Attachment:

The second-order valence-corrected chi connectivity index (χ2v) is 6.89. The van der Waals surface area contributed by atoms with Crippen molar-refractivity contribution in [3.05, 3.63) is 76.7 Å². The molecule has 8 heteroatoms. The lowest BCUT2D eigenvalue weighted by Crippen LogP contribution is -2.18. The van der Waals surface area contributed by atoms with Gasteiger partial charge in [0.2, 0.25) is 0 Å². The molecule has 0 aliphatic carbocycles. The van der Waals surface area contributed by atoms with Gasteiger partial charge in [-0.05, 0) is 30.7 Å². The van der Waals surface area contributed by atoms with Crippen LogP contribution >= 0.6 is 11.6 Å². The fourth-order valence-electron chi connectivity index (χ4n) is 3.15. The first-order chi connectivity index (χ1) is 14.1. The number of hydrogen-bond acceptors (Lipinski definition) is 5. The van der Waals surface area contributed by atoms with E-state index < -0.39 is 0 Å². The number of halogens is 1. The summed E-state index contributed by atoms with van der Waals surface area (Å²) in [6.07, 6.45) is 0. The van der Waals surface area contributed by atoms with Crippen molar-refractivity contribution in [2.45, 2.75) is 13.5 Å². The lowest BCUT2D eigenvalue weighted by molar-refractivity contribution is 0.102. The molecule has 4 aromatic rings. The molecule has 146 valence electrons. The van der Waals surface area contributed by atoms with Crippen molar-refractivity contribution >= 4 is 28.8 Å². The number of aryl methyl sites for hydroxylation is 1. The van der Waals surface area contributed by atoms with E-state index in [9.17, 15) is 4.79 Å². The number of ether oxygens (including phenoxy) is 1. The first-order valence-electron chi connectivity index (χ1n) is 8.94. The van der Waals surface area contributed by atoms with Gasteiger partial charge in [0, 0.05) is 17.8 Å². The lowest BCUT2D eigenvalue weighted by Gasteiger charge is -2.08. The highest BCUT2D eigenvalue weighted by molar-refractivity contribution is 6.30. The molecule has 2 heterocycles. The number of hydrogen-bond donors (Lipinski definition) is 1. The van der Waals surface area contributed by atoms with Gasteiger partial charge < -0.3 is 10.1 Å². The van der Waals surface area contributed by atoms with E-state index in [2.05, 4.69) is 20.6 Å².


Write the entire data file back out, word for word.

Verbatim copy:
The second-order valence-corrected chi connectivity index (χ2v) is 6.89. The van der Waals surface area contributed by atoms with Crippen molar-refractivity contribution in [3.05, 3.63) is 76.7 Å². The molecule has 8 heteroatoms. The lowest BCUT2D eigenvalue weighted by Crippen LogP contribution is -2.18. The van der Waals surface area contributed by atoms with Gasteiger partial charge in [0.2, 0.25) is 0 Å². The molecule has 0 aliphatic carbocycles. The van der Waals surface area contributed by atoms with Gasteiger partial charge in [-0.05, 0) is 30.7 Å². The van der Waals surface area contributed by atoms with Crippen LogP contribution >= 0.6 is 11.6 Å². The fourth-order valence-electron chi connectivity index (χ4n) is 3.15. The first-order chi connectivity index (χ1) is 14.1. The number of hydrogen-bond acceptors (Lipinski definition) is 5. The van der Waals surface area contributed by atoms with E-state index < -0.39 is 0 Å². The number of halogens is 1. The summed E-state index contributed by atoms with van der Waals surface area (Å²) in [6.07, 6.45) is 0. The van der Waals surface area contributed by atoms with Crippen molar-refractivity contribution in [2.45, 2.75) is 13.5 Å². The lowest BCUT2D eigenvalue weighted by molar-refractivity contribution is 0.102. The molecule has 4 aromatic rings. The molecule has 146 valence electrons. The van der Waals surface area contributed by atoms with Crippen molar-refractivity contribution >= 4 is 28.8 Å². The number of aryl methyl sites for hydroxylation is 1. The van der Waals surface area contributed by atoms with E-state index in [9.17, 15) is 4.79 Å². The number of ether oxygens (including phenoxy) is 1. The first-order valence-electron chi connectivity index (χ1n) is 8.94. The van der Waals surface area contributed by atoms with Gasteiger partial charge in [0, 0.05) is 17.8 Å². The lowest BCUT2D eigenvalue weighted by Gasteiger charge is -2.08. The highest BCUT2D eigenvalue weighted by molar-refractivity contribution is 6.30. The molecule has 2 heterocycles. The number of hydrogen-bond donors (Lipinski definition) is 1. The van der Waals surface area contributed by atoms with Gasteiger partial charge < -0.3 is 10.1 Å². The van der Waals surface area contributed by atoms with E-state index in [2.05, 4.69) is 20.6 Å².